Significantly less plastic is estimated to be present in the global ocean than scientists previously thought. This new insight results from calculations with a computer model that includes a record number of measurements and observations of plastic in the ocean. Also, a relatively large proportion of the plastic in the ocean consists of large pieces that are easier to clean up.

Environment - Earth Sciences - 17.05.2023
’That we have enough time is a misconception’
Four Utrecht researchers, each with slightly different areas of expertise and at different stages in their careers. But with one urgent shared concern: climate is changing, ice sheets are melting and sea levels are rising. This concern is crystal clear. But the complex research behind it is far from simple for most people.

Environment - Earth Sciences - 07.04.2023
Past extreme climate warming triggered by tipping points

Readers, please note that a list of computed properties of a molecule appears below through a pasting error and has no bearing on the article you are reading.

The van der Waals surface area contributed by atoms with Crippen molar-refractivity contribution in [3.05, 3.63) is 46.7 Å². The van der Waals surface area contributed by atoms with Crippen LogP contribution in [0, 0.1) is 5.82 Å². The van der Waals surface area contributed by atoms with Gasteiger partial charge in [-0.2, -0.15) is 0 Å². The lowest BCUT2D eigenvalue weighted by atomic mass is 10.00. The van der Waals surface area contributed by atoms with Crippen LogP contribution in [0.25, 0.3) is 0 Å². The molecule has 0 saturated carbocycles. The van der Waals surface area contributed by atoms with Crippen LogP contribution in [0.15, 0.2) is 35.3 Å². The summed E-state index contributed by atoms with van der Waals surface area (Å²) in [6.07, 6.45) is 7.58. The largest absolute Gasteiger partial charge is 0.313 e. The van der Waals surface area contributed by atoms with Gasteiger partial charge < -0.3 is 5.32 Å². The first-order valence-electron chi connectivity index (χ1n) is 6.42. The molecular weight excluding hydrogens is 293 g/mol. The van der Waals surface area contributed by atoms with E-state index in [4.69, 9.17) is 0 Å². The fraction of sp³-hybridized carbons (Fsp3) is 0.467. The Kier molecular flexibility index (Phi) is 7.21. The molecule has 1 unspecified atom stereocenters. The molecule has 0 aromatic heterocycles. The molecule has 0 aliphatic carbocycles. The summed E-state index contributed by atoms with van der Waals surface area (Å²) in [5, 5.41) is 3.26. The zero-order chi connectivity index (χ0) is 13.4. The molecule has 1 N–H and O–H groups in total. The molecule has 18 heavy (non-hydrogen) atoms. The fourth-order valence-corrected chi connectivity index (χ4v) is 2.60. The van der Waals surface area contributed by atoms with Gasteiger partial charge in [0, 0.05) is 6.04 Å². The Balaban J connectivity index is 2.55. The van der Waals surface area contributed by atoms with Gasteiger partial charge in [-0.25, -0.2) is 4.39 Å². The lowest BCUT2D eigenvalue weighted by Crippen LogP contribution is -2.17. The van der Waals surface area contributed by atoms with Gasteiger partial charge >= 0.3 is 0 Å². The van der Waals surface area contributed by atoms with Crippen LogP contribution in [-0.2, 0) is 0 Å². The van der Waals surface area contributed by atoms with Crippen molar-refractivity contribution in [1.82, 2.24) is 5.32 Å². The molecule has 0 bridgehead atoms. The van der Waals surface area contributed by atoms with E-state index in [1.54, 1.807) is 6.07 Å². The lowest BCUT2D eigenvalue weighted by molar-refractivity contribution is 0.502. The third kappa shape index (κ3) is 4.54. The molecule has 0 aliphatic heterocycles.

Past extreme climate warming triggered by tipping points
Can a rapid warming of Earth trigger tipping points in our climate? For decades scientists have debated if today's warming can strongly amplify itself by triggering a catastrophic release of greenhouse gases. New research, published in Science Advances , now presents evidence that such tipping points did occur in Earth's history.

Earth Sciences - Astronomy / Space - 31.03.2023
Rise of oxygen in early ocean due to wobbling Earth's axis
Rise of oxygen in early ocean due to wobbling Earth’s axis
Nearly 2.5 billion years ago, seas on our planet alternately contained more or less oxygen, due to the slow "wobble" of the rotating Earth. So writes an international team of scientists, some affiliated with Utrecht University and the Royal Netherlands Institute for Sea Research (NIOZ). "The fact that the Earth eventually became an oxygen-rich planet with a pleasant climate may be partly due to the right astronomical influence at the right time," says Utrecht PhD candidate Margriet Lantink, first author of the article.

Earth Sciences - Environment - 21.03.2023
First direct proof of mega-flood in Mediterranean Sea region